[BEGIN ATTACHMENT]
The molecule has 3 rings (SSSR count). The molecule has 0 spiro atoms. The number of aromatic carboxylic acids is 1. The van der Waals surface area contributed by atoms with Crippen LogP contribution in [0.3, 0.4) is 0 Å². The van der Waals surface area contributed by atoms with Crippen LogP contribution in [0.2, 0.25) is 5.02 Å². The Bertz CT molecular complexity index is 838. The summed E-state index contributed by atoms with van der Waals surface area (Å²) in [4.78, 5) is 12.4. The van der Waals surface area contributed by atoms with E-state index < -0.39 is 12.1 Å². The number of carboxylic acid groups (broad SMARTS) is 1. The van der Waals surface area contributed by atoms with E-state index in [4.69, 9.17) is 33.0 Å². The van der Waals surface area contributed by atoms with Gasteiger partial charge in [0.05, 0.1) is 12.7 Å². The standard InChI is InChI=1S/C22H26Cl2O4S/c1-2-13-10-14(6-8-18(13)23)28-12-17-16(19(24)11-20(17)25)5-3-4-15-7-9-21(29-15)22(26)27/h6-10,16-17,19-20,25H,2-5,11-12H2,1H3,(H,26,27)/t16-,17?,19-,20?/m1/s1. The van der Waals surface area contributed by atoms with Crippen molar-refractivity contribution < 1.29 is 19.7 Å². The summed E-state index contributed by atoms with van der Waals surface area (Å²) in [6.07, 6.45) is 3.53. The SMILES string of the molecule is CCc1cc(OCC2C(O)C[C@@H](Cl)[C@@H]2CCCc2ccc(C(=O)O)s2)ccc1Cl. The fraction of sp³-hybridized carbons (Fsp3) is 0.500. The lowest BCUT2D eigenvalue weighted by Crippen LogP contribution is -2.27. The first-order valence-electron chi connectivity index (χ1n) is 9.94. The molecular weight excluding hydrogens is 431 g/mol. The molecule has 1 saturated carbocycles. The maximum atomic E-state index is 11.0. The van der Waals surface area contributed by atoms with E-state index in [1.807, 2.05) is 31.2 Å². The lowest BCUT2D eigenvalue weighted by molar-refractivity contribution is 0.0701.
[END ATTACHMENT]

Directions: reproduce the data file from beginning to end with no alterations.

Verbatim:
The molecule has 3 rings (SSSR count). The molecule has 0 spiro atoms. The number of aromatic carboxylic acids is 1. The van der Waals surface area contributed by atoms with Crippen LogP contribution in [0.3, 0.4) is 0 Å². The van der Waals surface area contributed by atoms with Crippen LogP contribution in [0.2, 0.25) is 5.02 Å². The Bertz CT molecular complexity index is 838. The summed E-state index contributed by atoms with van der Waals surface area (Å²) in [4.78, 5) is 12.4. The van der Waals surface area contributed by atoms with E-state index < -0.39 is 12.1 Å². The number of carboxylic acid groups (broad SMARTS) is 1. The van der Waals surface area contributed by atoms with E-state index in [4.69, 9.17) is 33.0 Å². The van der Waals surface area contributed by atoms with Gasteiger partial charge in [0.05, 0.1) is 12.7 Å². The standard InChI is InChI=1S/C22H26Cl2O4S/c1-2-13-10-14(6-8-18(13)23)28-12-17-16(19(24)11-20(17)25)5-3-4-15-7-9-21(29-15)22(26)27/h6-10,16-17,19-20,25H,2-5,11-12H2,1H3,(H,26,27)/t16-,17?,19-,20?/m1/s1. The van der Waals surface area contributed by atoms with Crippen molar-refractivity contribution < 1.29 is 19.7 Å². The summed E-state index contributed by atoms with van der Waals surface area (Å²) in [6.07, 6.45) is 3.53. The SMILES string of the molecule is CCc1cc(OCC2C(O)C[C@@H](Cl)[C@@H]2CCCc2ccc(C(=O)O)s2)ccc1Cl. The fraction of sp³-hybridized carbons (Fsp3) is 0.500. The lowest BCUT2D eigenvalue weighted by Crippen LogP contribution is -2.27. The first-order valence-electron chi connectivity index (χ1n) is 9.94. The molecular weight excluding hydrogens is 431 g/mol. The molecule has 1 saturated carbocycles. The maximum atomic E-state index is 11.0. The van der Waals surface area contributed by atoms with E-state index in [1.807, 2.05) is 31.2 Å². The lowest BCUT2D eigenvalue weighted by molar-refractivity contribution is 0.0701.